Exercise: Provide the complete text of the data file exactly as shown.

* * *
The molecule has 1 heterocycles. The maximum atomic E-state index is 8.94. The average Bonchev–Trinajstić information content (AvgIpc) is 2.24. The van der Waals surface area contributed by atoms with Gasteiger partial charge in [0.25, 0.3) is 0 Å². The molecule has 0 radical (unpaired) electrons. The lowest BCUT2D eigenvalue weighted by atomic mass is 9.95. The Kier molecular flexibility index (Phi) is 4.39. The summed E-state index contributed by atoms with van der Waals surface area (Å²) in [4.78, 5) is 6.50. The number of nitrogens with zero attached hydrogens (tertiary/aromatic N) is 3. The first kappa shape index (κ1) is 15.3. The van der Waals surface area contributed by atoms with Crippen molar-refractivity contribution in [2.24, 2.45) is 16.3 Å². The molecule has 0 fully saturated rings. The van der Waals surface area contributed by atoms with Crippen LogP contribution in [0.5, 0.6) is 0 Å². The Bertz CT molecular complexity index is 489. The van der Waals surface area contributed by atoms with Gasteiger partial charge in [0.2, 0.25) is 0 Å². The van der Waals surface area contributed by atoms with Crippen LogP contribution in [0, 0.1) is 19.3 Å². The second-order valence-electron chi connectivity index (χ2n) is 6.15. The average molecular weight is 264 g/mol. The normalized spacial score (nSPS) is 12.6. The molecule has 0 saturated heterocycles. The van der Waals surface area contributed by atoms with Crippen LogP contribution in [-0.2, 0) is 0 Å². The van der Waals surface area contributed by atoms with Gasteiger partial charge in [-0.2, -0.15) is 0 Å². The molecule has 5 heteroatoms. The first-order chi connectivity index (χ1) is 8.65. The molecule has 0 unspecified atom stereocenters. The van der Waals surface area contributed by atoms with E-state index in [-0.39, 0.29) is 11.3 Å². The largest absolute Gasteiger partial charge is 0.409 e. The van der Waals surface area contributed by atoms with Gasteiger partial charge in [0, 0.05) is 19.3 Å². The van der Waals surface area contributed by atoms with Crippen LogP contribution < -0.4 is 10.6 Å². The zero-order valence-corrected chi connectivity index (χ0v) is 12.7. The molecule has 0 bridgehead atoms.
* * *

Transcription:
The molecule has 1 heterocycles. The maximum atomic E-state index is 8.94. The average Bonchev–Trinajstić information content (AvgIpc) is 2.24. The van der Waals surface area contributed by atoms with Gasteiger partial charge in [0.25, 0.3) is 0 Å². The molecule has 0 radical (unpaired) electrons. The lowest BCUT2D eigenvalue weighted by atomic mass is 9.95. The Kier molecular flexibility index (Phi) is 4.39. The summed E-state index contributed by atoms with van der Waals surface area (Å²) in [4.78, 5) is 6.50. The number of nitrogens with zero attached hydrogens (tertiary/aromatic N) is 3. The first kappa shape index (κ1) is 15.3. The van der Waals surface area contributed by atoms with Crippen molar-refractivity contribution in [2.24, 2.45) is 16.3 Å². The molecule has 0 fully saturated rings. The van der Waals surface area contributed by atoms with Crippen LogP contribution in [0.5, 0.6) is 0 Å². The Bertz CT molecular complexity index is 489. The van der Waals surface area contributed by atoms with Gasteiger partial charge in [0.2, 0.25) is 0 Å². The van der Waals surface area contributed by atoms with Crippen LogP contribution in [0, 0.1) is 19.3 Å². The second-order valence-electron chi connectivity index (χ2n) is 6.15. The average molecular weight is 264 g/mol. The normalized spacial score (nSPS) is 12.6. The molecule has 0 saturated heterocycles. The van der Waals surface area contributed by atoms with Crippen LogP contribution in [-0.2, 0) is 0 Å². The van der Waals surface area contributed by atoms with Gasteiger partial charge in [-0.2, -0.15) is 0 Å². The molecule has 5 heteroatoms. The first-order chi connectivity index (χ1) is 8.65. The molecule has 0 unspecified atom stereocenters. The van der Waals surface area contributed by atoms with E-state index in [-0.39, 0.29) is 11.3 Å². The largest absolute Gasteiger partial charge is 0.409 e. The van der Waals surface area contributed by atoms with Gasteiger partial charge in [0, 0.05) is 19.3 Å². The van der Waals surface area contributed by atoms with Crippen LogP contribution < -0.4 is 10.6 Å². The zero-order valence-corrected chi connectivity index (χ0v) is 12.7. The molecule has 0 bridgehead atoms.